Movements of the Spirit

By Catherine Fallis

This article explains some of the background to Catherine’s upcoming program at The Haven, Spirit Body Soul Dance (June 14–16) an embodied exploration of the many varieties of experience that people describe as spiritual.


Stillness is what creates love.
Movement is what creates life.
To be still and still moving . . .
This is everything.

Do Hyun Choe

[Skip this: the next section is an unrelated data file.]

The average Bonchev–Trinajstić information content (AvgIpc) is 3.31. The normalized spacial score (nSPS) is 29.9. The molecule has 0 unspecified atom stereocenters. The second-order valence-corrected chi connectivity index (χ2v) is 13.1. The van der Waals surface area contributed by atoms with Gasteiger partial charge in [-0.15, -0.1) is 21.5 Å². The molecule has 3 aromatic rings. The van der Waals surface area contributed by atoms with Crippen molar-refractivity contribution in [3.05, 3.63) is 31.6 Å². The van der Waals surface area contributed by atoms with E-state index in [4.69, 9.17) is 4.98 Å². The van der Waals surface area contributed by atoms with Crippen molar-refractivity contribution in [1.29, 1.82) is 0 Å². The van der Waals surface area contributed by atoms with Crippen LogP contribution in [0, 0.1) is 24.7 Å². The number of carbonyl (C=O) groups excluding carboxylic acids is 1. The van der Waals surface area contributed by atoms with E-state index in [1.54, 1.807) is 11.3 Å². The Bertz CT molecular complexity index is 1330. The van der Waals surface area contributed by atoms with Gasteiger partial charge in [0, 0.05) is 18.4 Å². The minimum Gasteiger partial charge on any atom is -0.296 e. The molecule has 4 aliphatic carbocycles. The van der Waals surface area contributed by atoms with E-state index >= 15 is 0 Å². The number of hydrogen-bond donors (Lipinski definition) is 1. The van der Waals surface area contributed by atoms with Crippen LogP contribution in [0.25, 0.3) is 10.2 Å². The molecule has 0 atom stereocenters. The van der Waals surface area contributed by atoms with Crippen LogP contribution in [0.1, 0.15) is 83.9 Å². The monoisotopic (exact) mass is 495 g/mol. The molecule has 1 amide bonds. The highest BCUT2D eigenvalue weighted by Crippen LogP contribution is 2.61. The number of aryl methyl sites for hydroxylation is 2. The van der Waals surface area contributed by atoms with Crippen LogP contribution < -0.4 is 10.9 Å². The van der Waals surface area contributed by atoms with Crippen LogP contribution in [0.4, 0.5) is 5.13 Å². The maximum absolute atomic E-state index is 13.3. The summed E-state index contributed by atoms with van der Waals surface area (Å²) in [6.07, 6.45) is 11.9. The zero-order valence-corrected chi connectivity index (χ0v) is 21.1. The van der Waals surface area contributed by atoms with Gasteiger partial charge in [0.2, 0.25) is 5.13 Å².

For a number of years after I began leading two days of movement work in Living Alive Phase II, I would marvel at the profound experiences that sometimes emerged for participants, many of whom had little or no background in dance or movement. These experiences often seemed to take participants momentarily outside the interpersonal issues with which they may have been struggling in the Phase process, to a place of peace and deep connection to both themselves and others. Given my own belief in the power of movement to open our consciousness to a more expansive awareness of ourselves and the world, I was not surprised by this. I was, however, humbled by the ease with which it seemed to occur, and inspired to deepen my understanding of what it means to discover spirit incarnate in the organic movements of our bodies. It was these reflections, and a curiosity about my own experiences of feeling in contact with something greater than myself during movement processes, that lead me to my doctoral work in movement therapy and spirituality at the California Institute of Integral Studies.